The present arbitration between!
Hungary and Roumania before the
League tribunal is significant for
these things and many more. It is
signicant because it is the first time
that a German has presided, Foreign
Minister "Stresemann. It is signifi-
cant also because it is peaceful arbi-
tration of a dispute between two na-

T-
POLICE
All)
GENTLE:IEN
LATE BULLETIN
Students were leaving town for
Chicago by the hundreds late last
night. They were going back where
you can walk the streets without
serious interference from the police
force.
SHOT BY SHOT ACCOUNT OF
OF THE RUNNING GUN BATTLE
(The following dispatches were re-
ceived by radio to ROLLS Monday
night, direct from our own privatej
armoured car.)I
Thirty students bravely attemptedj
to get up nerve enough to "rush" the!
Arcade theater after arriving on
campus from the basketball game
where Michigan won the undisputed
championship in basketball for the
first time in history.
It was quite a little tea-party until
the police started shooting off
blanks, over at the Maj. where the
crowd rushed next. Then, like thatI
old Boston tea-party, this turned into
a war.

Music and Drama

THIS AFTERNOON: The Organ
Recital in Hill auditorium at 4:15
o'clock.
TONIGHT: The International Night
program in Hill auditorium at 8
, ;Un

i'
r
w
14

dd'

A

GA"AHAAFS
-- BOOKS - BOOKS
EARLY ARRIVALS OF SPRING FICTION
NOW ON DISPLAY
GtAHAeI.S
At Both Ends of the Diagonal

PEACEFUL MONDAY NIGHT
IN DEAR ANN ARBOR TOWN

%'WM TN' slu
wo'r m'O
I~E~f
This exclusive photograph was tak-t
en from our armoured car Monday
night. The policeman is on the right.t
* * *
NOTICE a
ROLLS will donate the fund col-
lected for a stadium bond way bask
there in the fare-tear gas era to the
subsidy of those who can prove that!
they bought eggs Monday night to
fight the gas with. As long as the
fund lasts.
* * *
"We waited until we saw the
whites of their eyes," said Wet Hay.
in a hurried interview on the scene
of carnage, "and they should have
waited until they saw the whites of
our eggs."
* * *
After the blank was shot off by a4
cop, who opened the Maj. door long
enough to do it, the crowd began to
throw eggs. One restaurant reported
sales totaling three dozen.
During the historic Siege of the
Maj. it was noted that cops were
smoking in the lobby. Of course, po-
lice have special privileges, but we1
have our doubts as to whether they
can break state fire laws. Maybe the
fact that they had the doors locked
cancels the other violation of the law.
We didn't get that far in algebra to
find out.
* * *

TONIGHT: The Mimes present'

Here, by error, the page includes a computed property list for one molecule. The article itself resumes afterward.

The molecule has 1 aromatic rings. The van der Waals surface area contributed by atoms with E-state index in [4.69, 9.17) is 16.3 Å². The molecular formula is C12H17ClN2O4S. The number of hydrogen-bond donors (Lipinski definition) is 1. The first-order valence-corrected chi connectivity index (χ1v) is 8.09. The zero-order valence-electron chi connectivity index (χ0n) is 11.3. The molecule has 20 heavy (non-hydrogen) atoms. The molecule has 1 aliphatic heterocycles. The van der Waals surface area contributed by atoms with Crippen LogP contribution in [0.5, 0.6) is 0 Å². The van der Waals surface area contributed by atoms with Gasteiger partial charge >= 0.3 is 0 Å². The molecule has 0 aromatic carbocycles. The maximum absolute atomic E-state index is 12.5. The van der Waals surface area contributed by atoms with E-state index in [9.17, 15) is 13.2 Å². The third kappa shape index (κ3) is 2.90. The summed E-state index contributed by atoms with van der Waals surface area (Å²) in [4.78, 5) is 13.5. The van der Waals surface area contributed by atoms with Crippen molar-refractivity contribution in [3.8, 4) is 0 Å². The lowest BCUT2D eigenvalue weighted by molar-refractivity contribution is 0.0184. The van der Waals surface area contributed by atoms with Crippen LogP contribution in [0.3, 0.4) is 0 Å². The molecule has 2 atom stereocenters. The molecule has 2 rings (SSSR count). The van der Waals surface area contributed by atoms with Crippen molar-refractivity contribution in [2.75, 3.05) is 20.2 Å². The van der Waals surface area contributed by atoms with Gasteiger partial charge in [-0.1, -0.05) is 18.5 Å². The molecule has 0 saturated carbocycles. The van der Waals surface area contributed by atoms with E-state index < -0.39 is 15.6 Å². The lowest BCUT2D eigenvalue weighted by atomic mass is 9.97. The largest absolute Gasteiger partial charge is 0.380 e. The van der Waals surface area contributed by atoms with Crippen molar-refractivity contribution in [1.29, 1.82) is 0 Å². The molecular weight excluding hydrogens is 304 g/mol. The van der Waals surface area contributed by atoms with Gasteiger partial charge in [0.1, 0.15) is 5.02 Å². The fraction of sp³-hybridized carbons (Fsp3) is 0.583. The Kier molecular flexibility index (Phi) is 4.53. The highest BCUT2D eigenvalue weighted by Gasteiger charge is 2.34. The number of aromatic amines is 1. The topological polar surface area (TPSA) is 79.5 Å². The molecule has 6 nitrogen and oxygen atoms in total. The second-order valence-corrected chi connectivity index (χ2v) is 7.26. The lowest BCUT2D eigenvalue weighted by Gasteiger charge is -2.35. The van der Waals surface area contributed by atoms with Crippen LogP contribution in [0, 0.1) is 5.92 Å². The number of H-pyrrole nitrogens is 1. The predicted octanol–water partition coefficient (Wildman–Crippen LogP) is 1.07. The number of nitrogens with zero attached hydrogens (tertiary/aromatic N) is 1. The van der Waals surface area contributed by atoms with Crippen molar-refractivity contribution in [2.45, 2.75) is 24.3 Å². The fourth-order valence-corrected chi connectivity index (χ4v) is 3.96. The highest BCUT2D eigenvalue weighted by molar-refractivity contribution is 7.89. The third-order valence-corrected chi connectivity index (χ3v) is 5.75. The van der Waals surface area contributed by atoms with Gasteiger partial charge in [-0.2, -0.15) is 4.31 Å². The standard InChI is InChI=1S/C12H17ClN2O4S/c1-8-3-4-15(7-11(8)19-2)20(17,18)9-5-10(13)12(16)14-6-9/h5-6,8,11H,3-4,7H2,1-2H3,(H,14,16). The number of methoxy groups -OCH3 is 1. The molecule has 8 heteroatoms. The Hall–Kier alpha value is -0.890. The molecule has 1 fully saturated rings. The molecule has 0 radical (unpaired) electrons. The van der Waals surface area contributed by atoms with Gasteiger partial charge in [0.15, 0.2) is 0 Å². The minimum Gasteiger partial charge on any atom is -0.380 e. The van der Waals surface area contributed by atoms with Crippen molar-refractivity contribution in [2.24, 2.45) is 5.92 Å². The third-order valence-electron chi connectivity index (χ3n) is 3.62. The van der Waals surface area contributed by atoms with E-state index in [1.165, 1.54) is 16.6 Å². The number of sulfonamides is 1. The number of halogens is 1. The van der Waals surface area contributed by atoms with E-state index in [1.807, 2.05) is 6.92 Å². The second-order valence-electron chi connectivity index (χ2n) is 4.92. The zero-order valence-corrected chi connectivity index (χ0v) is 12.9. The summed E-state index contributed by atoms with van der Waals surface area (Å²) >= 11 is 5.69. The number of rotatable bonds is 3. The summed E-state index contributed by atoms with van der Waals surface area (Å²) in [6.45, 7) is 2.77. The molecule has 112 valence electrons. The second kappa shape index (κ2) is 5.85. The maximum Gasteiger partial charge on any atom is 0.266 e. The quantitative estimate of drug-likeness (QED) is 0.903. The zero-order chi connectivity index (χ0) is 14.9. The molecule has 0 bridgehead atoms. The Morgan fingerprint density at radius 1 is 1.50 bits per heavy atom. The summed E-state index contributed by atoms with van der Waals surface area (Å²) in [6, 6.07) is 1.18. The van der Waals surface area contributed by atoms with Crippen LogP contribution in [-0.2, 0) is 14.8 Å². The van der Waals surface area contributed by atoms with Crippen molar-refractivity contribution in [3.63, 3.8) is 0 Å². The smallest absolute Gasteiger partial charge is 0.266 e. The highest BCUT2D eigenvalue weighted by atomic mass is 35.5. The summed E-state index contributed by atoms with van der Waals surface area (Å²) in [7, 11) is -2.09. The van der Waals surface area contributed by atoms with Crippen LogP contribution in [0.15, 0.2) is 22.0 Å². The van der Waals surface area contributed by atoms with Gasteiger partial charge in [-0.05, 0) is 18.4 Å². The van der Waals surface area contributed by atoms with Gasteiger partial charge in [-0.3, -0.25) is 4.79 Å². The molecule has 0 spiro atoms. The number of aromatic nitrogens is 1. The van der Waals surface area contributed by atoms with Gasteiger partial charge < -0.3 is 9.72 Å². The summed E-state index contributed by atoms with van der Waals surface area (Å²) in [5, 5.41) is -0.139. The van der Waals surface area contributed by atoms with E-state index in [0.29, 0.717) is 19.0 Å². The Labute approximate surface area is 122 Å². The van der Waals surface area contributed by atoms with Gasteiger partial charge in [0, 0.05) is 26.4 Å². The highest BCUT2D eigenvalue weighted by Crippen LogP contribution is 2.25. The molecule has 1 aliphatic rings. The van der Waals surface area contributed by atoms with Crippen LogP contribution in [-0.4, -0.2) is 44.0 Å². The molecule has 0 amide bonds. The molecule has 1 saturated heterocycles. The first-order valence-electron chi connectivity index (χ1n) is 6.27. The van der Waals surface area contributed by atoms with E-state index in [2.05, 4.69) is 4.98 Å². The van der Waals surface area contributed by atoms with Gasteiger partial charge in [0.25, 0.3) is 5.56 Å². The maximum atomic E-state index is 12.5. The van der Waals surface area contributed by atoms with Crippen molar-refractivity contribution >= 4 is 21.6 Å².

"It. U. R." in the )limes theater at
8:30 o'clock. * * *
A review, by Philip C. Brooks.
The Mimes have chosen a vehicle
for their current performance which
certainly carries with it a world of
interest in speculation-meditation of
an almost inconceivably imaginative
sort. The strange workings of the
mind that produced "R.U.R." produced
a novelty which is not only pleasing
but well worthwhile as a philosophical
study and satire on modern industrial-
ism.
What a remarkable pastime Capek
has suggested in wondering what
would be the result of the abolition of
human labor, the wiping out of value
and the money which expresses it!
How pertinent is this suggestion in
our times! Surely the most astute
economist, the most academic his-
torian, the scholar in any field, would
find an appeal in this creation.
In selecting this play, the Mimes set
about a task of unusual difficulty.
For the fascinating thought of "R. U.
R." is expressed in melodrama--not
brief spasms of it, but a whole ex-
tended scene and more. To present it
without the lack of- smoothness which
would detract from one's interest in
the play itself, is indeed a credit to
the players.
The man who had the duty of car-
rying the ultra-melodrama, and who
maintained the excellent interpreta-
tion of character throughout, Charles
Livingstone, is to be highly congrat-
ulated on his work. There is a simi-
larity between his part in this and
that of "The Last Warning," but it is
obvious that his work here, in keep-
ing with the play itself, is on a much
higher plane. The meticulous book-
keeper, Roy Curtis, as well as William
Ramsay, Francis Kleutgen, and Theo-
dore Skinner, also deserve commen-
dation.
It is unfortunate that the Mimes
is not, apparently, able to pick a more
convincing looking lady, and one who
cannot show a better feminine char-
acter. There are available men who
could give a better appearance to the
lead in this play, and while Lewis'
acting was passable, it is far from
unsurpassable. Richard Woellhaf,